Google wants Apple patents to be declared ‘de facto standards’ and licensed to everyone

In the patent world there are some patents, called FRAND patents, that are considered to be industry standard. These patents, decided upon by standard setting bodies, must be fairly licensed to all interested parties. Google, the parent company of Motorola Mobility who owns quite a few FRAND patents, is now arguing some proprietary technology should be provided the same licensing protection as FRAND patents.

The following is an expert from a letter written by Google’s General Counsel Kent Walker to the U.S. Senate Judiciary Committee:

While collaborative [Standards Setting Organizations (SSOs)] play an important part in the overall standard setting system, and are particularly prominent in industries such as telecommunications, they are not the only source of standards. Indeed, many of the same interoperability benefits that the FTC and others have touted in the SSO context also occur when one firm publishes information about an otherwise proprietary standard and other firms then independently decide (whether by choice or of necessity) to make complementary investments to support that standard in their products. […] Because proprietary or de facto standards can have just as important effects on consumer welfare, the Committee’s concern regarding the abuse of SEPs should encompass them as well.

Google is attempting to convince the Judiciary Committee that due to the popularity of smartphone/tablet features such as multi-touch, slide to unlock, automatically hiding scroll bar, etc. companies are forced to include the features in their products. As such, the patent holders of these technologies (*big cough* Apple * big cough*, *small cough* Microsoft *small cough*) should be forced to fairly license those patents — just like FRAND patents.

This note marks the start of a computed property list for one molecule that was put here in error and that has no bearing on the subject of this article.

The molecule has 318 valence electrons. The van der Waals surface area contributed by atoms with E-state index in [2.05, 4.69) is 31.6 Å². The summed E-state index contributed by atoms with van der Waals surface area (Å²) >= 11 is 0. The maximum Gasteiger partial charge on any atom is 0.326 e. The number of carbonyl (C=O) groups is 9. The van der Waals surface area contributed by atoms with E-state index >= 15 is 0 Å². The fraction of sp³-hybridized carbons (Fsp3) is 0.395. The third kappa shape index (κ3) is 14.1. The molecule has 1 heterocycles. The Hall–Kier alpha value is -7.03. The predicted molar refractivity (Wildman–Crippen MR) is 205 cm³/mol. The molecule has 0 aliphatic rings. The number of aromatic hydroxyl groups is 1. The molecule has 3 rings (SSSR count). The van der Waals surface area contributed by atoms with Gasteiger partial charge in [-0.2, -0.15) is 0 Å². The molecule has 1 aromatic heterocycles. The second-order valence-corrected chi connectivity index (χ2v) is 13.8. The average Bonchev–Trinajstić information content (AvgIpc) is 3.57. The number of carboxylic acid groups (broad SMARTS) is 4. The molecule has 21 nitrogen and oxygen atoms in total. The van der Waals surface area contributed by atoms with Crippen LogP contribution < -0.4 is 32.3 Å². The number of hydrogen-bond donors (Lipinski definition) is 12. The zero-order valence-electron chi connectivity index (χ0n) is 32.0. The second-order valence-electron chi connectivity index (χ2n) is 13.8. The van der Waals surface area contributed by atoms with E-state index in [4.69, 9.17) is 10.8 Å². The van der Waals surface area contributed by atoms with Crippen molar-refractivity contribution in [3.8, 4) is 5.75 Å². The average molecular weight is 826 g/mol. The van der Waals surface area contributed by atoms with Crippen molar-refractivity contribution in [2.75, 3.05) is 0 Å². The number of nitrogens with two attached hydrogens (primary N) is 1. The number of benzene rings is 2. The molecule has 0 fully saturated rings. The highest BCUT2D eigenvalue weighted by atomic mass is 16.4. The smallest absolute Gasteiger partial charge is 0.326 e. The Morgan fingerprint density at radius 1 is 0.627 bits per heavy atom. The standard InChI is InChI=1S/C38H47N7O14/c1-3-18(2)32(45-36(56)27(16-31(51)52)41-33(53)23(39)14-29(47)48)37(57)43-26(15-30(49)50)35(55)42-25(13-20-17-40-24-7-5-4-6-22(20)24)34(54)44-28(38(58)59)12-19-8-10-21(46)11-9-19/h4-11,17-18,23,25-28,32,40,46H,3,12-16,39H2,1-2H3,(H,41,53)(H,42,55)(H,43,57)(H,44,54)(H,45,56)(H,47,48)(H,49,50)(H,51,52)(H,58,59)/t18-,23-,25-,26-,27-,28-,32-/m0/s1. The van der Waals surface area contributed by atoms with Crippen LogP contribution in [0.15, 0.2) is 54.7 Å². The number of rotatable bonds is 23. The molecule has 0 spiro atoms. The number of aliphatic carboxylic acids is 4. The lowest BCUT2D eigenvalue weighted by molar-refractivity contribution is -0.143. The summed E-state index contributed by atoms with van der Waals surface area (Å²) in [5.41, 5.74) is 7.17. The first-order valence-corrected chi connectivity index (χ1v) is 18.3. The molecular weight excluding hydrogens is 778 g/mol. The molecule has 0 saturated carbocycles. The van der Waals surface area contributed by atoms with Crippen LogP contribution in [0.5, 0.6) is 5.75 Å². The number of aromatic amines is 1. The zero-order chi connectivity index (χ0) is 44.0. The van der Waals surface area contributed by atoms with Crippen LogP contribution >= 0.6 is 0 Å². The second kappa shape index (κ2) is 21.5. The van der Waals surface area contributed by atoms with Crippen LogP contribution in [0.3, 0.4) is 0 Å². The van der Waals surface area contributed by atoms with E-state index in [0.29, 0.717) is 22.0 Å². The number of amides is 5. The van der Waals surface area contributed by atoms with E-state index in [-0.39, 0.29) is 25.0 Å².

Apple, of course, isn’t going to take this sitting down. Apple’s General Counsel Bruce Sewell also wrote a letter to the U.S. Senate Judiciary Committe; the following is an expert from it:

That a proprietary technology becomes quite popular does not transform it into a ‘standard’ subject to the same legal constraints as true standards. […]

The capabilities of an iPhone are categorically different from a conventional phone, and result from Apple’s ability to bring its traditional innovation in computing to the mobile market. Using an iPhone to take photos, manage a home-finance spreadsheet, play video games, or run countless other applications has nothing to do with standardized protocols. Apple spent billions in research and development to create the iPhone, and third party software developers have spent billions more to develop applications that run on it. The price of an iPhone reflects the value of these nonstandardized technologies — as well as the value of the aesthetic design of the iPhone, which also reflects immense study and development by Apple, and which is entirely unrelated to standards.